James M. Connolly

Big Data: Let's Stay Focused

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dbdebunker
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Re: The complexity incentive
dbdebunker   8/17/2016 11:19:51 AM
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It's actually extremely dangerous.

dbdebunker
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Re: Chicken-egg
dbdebunker   8/17/2016 11:19:03 AM
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Which is routine for terminology in the IT industry, which is driven by buzz-marketing, not sound analysis and science, its pretenses notwithstanding.

kq4ym
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Re: The complexity incentive
kq4ym   8/17/2016 11:12:24 AM
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It does seem that complexity is the trend, it gets people working more, sells more products, and keeps people busy. But, whether it's cost effective and leads to enough future gains is still the real question, and there's the luck or random effects to consider in just how simple or complex we make things in order to make a future better.

impactnow
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Re: Chicken-egg
impactnow   8/16/2016 2:06:50 PM
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Terry LOL, like so many buzzwords Big Data has suffered from overuse and abuse. The word big data can mean so many things on so many levels but often times people use big data to sound current and trendy rather than just describe the business problem and data based solution.

dbdebunker
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Re: Chicken-egg
dbdebunker   8/15/2016 4:19:18 PM
Technology is just a means, but one that is extremely effective in the context of a gap between complexity and human ability to know and understand increasingly reduced by elimination of education and its replacement with vocational training. The temptation is too great because it makes it easy to complexify and the target is disarmed and less able to defend itself.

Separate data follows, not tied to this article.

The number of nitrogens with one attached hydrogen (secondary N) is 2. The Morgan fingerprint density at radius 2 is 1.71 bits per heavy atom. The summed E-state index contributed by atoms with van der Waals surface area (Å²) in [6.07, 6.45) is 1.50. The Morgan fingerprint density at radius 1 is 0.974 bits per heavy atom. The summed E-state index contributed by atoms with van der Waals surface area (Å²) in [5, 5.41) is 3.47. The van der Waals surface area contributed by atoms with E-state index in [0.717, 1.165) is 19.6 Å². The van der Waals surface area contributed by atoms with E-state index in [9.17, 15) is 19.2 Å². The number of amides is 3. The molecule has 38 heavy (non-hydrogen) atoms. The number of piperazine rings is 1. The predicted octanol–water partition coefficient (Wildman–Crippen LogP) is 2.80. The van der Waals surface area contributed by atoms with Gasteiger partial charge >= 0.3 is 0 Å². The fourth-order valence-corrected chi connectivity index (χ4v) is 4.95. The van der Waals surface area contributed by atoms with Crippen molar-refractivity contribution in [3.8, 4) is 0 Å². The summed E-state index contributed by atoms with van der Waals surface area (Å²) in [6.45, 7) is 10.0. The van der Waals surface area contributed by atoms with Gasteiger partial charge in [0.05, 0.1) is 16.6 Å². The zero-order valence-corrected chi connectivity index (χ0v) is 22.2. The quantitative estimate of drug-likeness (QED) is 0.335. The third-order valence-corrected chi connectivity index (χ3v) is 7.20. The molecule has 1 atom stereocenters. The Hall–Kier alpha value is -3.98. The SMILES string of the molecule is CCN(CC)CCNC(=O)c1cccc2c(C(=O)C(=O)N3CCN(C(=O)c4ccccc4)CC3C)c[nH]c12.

T Sweeney
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Chicken-egg
T Sweeney   8/15/2016 3:58:40 PM
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It's true of many sectors: People conspire to ensure they don't get cut of the equation.

So which came first? Our dependence on technology, or IT's need, conscious or not, to complicate the equation to make themselves more indispensable?

 

dbdebunker
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Re: The complexity incentive
dbdebunker   8/15/2016 12:50:45 PM
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In fact, the opposite is true: there is intentional complexification in an effort to demonstrate "scientific" quality, in many cases to obfuscate the lack of science, often with an agenda--commercial, political.

With the added benefit of collapsed education, quackery has a field day.

SethBreedlove
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Re: The complexity incentive
SethBreedlove   8/15/2016 12:38:36 PM
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@ dbdebunker - Good point.  If technology really solved the problem there would be no incentive for upgrades and so on.   

dbdebunker
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The complexity incentive
dbdebunker   8/12/2016 1:53:35 PM
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In the preface of one of my books I once wrote that there is an incentive for complexity in the IT industry. Aside from the fact that simplicity does not sell so much training, consulting, books, seminars and software, it is much easier to sell anything complex when people have no hope of understanding it enough to judge whether it makes sense or not.

As I've argued in my writings, including my posts here, this is one explanation for the increasing complexity, of which Big Data, "data science" and machine learning are cases in point.

It used to be the case that models were simplifications of complex reality such that people could understand certain aspects of it. No more.

 

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